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Regulation of mitogen-activated protein kinase and phosphoinositide 3-kinase signaling by wild-type and oncogenic Ras

  • Author(s): Young, Amy
  • Advisor(s): McCormick, Frank
  • et al.
Abstract

Ras is a small GTPase that functions as a binary molecular switch, cycling between an inactive guanosine diphosphate (GDP)-bound state and an active guanosine triphosphate (GTP)-bound state. It is estimated that 30% of human tumors carry an oncogenic somatic mutation in one of three Ras isoforms. Oncogenic RAS alleles differ from their wild-type counterpart by a single missense point mutation that results in an amino acid substitution at position 12, 13, or 61. These amino acid substitutions impair the ability of GTPase activating proteins (GAPs) to facilitate GTP hydrolysis and consequently result in deregulated Ras signaling. Oncogenic Ras constitutively activates downstream effector pathways, including the mitogen-activated protein kinase (MAPK) and phosphoinositide 3-kinase (PI3K) pathways, and promotes the uncontrolled growth, proliferation, and survival of cancer cells. In cancers for which there is no RAS mutation, increased signaling through the pathway is achieved by amplification or activation of upstream receptor tyrosine kinases, loss-of-function mutation in negative regulators, or activating mutation of downstream effectors, illustrating the importance of high pathway activity in the pathogenesis of cancer.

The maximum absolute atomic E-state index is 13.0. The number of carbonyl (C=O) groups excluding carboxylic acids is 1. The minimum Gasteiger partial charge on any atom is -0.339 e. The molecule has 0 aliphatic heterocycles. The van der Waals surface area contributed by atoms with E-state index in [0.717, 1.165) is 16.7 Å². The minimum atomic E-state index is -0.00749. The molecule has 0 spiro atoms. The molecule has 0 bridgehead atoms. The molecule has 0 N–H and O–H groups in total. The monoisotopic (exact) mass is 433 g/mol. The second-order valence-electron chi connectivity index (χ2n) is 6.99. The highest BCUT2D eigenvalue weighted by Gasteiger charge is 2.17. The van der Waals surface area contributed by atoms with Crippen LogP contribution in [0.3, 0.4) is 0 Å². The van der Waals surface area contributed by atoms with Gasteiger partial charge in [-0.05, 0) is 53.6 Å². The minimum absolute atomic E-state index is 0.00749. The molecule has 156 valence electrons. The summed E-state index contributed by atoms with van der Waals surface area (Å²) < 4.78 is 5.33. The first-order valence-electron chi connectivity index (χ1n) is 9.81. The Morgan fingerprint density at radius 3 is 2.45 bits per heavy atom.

The oncogenic Ras isoform is thought to be primarily responsible for mediating the activation of downstream signaling pathways, although the two wild-type Ras isoforms remain functional. In fact, the signaling contribution of wild-type Ras in this context has largely been discounted and unexamined. The work presented here uncovers a novel role for wild-type Ras signaling in cancer cells with oncogenic RAS mutations. Wild-type Ras can be activated by external growth cues and inactivated by intrinsic regulatory proteins, and the modulation of wild-type Ras activity results in fluctuations in downstream signaling, despite the presence of oncogenic Ras. Additionally, this work demonstrates a critical role for wild-type Ras signaling in the proliferation of cancer cells expressing oncogenic RAS. These studies expand our understanding of the intricacies of Ras signaling and may uncover less obvious modes of targeting the pathway that have yet to be exploited.

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